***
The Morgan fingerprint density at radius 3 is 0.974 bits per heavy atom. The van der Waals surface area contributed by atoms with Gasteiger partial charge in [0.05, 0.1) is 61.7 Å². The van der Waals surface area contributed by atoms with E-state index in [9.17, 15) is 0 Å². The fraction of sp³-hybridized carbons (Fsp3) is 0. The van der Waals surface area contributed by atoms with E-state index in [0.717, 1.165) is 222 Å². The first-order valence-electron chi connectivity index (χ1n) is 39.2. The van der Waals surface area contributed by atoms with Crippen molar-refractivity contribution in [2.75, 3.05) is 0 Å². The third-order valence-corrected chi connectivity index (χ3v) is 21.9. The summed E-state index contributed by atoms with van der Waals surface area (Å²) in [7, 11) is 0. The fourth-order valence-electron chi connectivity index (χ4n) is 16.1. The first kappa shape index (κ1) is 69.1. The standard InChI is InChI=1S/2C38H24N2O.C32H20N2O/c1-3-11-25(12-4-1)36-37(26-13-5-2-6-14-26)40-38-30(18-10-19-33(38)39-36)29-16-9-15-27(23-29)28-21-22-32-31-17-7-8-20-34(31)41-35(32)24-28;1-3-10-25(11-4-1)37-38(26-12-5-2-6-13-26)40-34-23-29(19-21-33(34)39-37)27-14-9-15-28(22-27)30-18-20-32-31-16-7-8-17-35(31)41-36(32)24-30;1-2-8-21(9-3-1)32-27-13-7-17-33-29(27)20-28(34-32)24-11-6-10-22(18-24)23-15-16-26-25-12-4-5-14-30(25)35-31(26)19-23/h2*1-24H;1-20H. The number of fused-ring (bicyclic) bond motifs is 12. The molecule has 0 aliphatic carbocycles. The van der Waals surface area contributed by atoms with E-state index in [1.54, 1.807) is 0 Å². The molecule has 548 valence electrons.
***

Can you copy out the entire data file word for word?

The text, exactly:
The Morgan fingerprint density at radius 3 is 0.974 bits per heavy atom. The van der Waals surface area contributed by atoms with Gasteiger partial charge in [0.05, 0.1) is 61.7 Å². The van der Waals surface area contributed by atoms with E-state index in [9.17, 15) is 0 Å². The fraction of sp³-hybridized carbons (Fsp3) is 0. The van der Waals surface area contributed by atoms with E-state index in [0.717, 1.165) is 222 Å². The first-order valence-electron chi connectivity index (χ1n) is 39.2. The van der Waals surface area contributed by atoms with Crippen molar-refractivity contribution in [2.75, 3.05) is 0 Å². The third-order valence-corrected chi connectivity index (χ3v) is 21.9. The summed E-state index contributed by atoms with van der Waals surface area (Å²) in [7, 11) is 0. The fourth-order valence-electron chi connectivity index (χ4n) is 16.1. The first kappa shape index (κ1) is 69.1. The standard InChI is InChI=1S/2C38H24N2O.C32H20N2O/c1-3-11-25(12-4-1)36-37(26-13-5-2-6-14-26)40-38-30(18-10-19-33(38)39-36)29-16-9-15-27(23-29)28-21-22-32-31-17-7-8-20-34(31)41-35(32)24-28;1-3-10-25(11-4-1)37-38(26-12-5-2-6-13-26)40-34-23-29(19-21-33(34)39-37)27-14-9-15-28(22-27)30-18-20-32-31-16-7-8-17-35(31)41-36(32)24-30;1-2-8-21(9-3-1)32-27-13-7-17-33-29(27)20-28(34-32)24-11-6-10-22(18-24)23-15-16-26-25-12-4-5-14-30(25)35-31(26)19-23/h2*1-24H;1-20H. The number of fused-ring (bicyclic) bond motifs is 12. The molecule has 0 aliphatic carbocycles. The van der Waals surface area contributed by atoms with E-state index in [1.54, 1.807) is 0 Å². The molecule has 548 valence electrons.